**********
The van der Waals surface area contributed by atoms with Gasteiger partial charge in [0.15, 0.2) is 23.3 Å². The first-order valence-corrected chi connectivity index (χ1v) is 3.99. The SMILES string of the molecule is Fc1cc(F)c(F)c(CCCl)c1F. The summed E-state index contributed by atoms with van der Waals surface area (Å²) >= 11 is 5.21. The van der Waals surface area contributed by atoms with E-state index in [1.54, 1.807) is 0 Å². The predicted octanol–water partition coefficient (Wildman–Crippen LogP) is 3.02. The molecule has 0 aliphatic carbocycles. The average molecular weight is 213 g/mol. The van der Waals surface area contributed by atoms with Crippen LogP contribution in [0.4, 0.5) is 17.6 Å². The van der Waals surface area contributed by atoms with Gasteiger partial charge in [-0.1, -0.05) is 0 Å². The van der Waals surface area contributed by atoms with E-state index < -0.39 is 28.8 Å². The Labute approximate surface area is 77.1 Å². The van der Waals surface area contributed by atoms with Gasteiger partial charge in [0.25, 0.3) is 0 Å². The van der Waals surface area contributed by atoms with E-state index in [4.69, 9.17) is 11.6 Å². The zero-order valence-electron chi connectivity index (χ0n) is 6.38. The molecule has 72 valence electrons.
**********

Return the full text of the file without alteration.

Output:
The van der Waals surface area contributed by atoms with Gasteiger partial charge in [0.15, 0.2) is 23.3 Å². The first-order valence-corrected chi connectivity index (χ1v) is 3.99. The SMILES string of the molecule is Fc1cc(F)c(F)c(CCCl)c1F. The summed E-state index contributed by atoms with van der Waals surface area (Å²) >= 11 is 5.21. The van der Waals surface area contributed by atoms with E-state index in [1.54, 1.807) is 0 Å². The predicted octanol–water partition coefficient (Wildman–Crippen LogP) is 3.02. The molecule has 0 aliphatic carbocycles. The average molecular weight is 213 g/mol. The van der Waals surface area contributed by atoms with Crippen LogP contribution in [0.4, 0.5) is 17.6 Å². The van der Waals surface area contributed by atoms with Gasteiger partial charge in [-0.1, -0.05) is 0 Å². The van der Waals surface area contributed by atoms with E-state index < -0.39 is 28.8 Å². The Labute approximate surface area is 77.1 Å². The van der Waals surface area contributed by atoms with Gasteiger partial charge in [0.25, 0.3) is 0 Å². The van der Waals surface area contributed by atoms with E-state index in [4.69, 9.17) is 11.6 Å². The zero-order valence-electron chi connectivity index (χ0n) is 6.38. The molecule has 72 valence electrons.